The origen and the content of human rights, as they are presented by the Declaration of 1948, belong to a concrete cultural and political tradition, that is, the Western,liberal, individualistic and democratic tradition. But such Declaration of Human Rights intends to be universal, that is, valid for all kind of cultures and nations, at any place and any time. Valid not only in a theoretical, logical and metaphysical sense, but also in a cultural and political sense. The rights established by the Universal Declaration of the Rights of Men intend to be juridical and political rights, concrete and real rights for any human individual at any culture and at any nation. (1) Jürgen Habermas, for instance, in his commentary on Kant's Die ewige Friede, defends that human rights can and must be the juridical minimal rights for any citizen inside the cosmopolis we have to build up in order to make sure the worldy peace. (2) The Law that rules the internal relations among citizens inside the State and the international Law that rules intestate relations, has to be extended in order to create a iuscosmopolitanum, a worldy Law, according to which citizens of all States become subjects of right and all States become obliged to satisfy them.

Which political and juridical foundation can justify the transit from the Western, particular, to the universal?. How can we find the political and juridical basis that justifies the transit from these western human rights to human rights so that human rights can be accepted and respected by any type of sociopolitical organization existing inside the different cultures, nations and peoples?.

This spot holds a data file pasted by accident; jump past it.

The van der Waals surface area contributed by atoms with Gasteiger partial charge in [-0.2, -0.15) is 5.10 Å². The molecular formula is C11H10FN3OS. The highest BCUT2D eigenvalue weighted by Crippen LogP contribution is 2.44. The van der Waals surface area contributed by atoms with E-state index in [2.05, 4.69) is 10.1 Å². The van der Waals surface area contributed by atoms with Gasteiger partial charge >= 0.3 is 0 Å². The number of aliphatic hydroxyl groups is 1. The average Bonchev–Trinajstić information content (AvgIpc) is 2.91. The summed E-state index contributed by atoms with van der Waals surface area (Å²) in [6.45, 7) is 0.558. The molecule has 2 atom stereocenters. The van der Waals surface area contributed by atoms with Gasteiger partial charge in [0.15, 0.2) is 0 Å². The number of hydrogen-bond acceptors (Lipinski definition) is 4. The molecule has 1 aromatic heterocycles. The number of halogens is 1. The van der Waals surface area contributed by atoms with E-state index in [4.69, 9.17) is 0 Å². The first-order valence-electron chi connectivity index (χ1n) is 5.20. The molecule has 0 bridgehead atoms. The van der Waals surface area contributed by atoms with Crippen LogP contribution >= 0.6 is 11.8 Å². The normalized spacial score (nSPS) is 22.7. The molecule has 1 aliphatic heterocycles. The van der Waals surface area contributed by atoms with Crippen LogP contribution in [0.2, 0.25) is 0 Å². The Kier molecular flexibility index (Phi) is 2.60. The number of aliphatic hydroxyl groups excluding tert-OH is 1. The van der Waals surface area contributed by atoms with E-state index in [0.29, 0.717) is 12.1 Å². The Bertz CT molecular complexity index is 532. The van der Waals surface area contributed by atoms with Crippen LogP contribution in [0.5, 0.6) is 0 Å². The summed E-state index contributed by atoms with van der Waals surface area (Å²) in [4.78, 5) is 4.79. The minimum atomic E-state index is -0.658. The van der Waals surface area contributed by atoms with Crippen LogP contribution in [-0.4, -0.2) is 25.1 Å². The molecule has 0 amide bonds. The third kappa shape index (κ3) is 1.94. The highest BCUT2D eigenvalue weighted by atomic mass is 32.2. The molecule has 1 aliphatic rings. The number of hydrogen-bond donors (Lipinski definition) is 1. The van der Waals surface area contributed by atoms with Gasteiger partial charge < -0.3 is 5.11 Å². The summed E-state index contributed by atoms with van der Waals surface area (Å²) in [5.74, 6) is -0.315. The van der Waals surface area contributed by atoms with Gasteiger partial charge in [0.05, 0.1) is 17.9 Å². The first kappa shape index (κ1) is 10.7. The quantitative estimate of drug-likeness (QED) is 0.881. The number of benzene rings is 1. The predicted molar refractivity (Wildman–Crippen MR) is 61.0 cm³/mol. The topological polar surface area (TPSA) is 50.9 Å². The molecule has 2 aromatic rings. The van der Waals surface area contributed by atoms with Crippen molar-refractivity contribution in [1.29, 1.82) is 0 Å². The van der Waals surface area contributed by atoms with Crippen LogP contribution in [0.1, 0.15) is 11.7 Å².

Past and present history tells us that, in practice, human rights continue to be understood in a equivocal way and, so, freedom and equality of human beings, established by the Universal Declaration of Human Rights, are understood in different ways according to the different cultural traditions and according to the different types of nations and states such as they exist.

This juridical political foundation for the universality of human rights cannnot be the rationalist, religious-metaphysical, personalist, liberal-individualistic, western tradition. This western tradition, originally religious and metaphysical, has been changing, during the Modern Age, and losing its religious and metaphysical character.

Other cultural traditions, different from Western, can hardly accept as justifying foundation of Human Rights a tradition of religious and metaphysical values they do not share. That is why it has been intended, in different ways, to find a pragmatic foundation by means of a multinational and multicultural agreement or contract that could justify the universality of Human Rights so that they could be considered as juridical rights for all human beings and, therefore, accepted and respected by all nations and peoples. One of this efforts is the one recently presented by John Rawls in his "The Law of Peoples".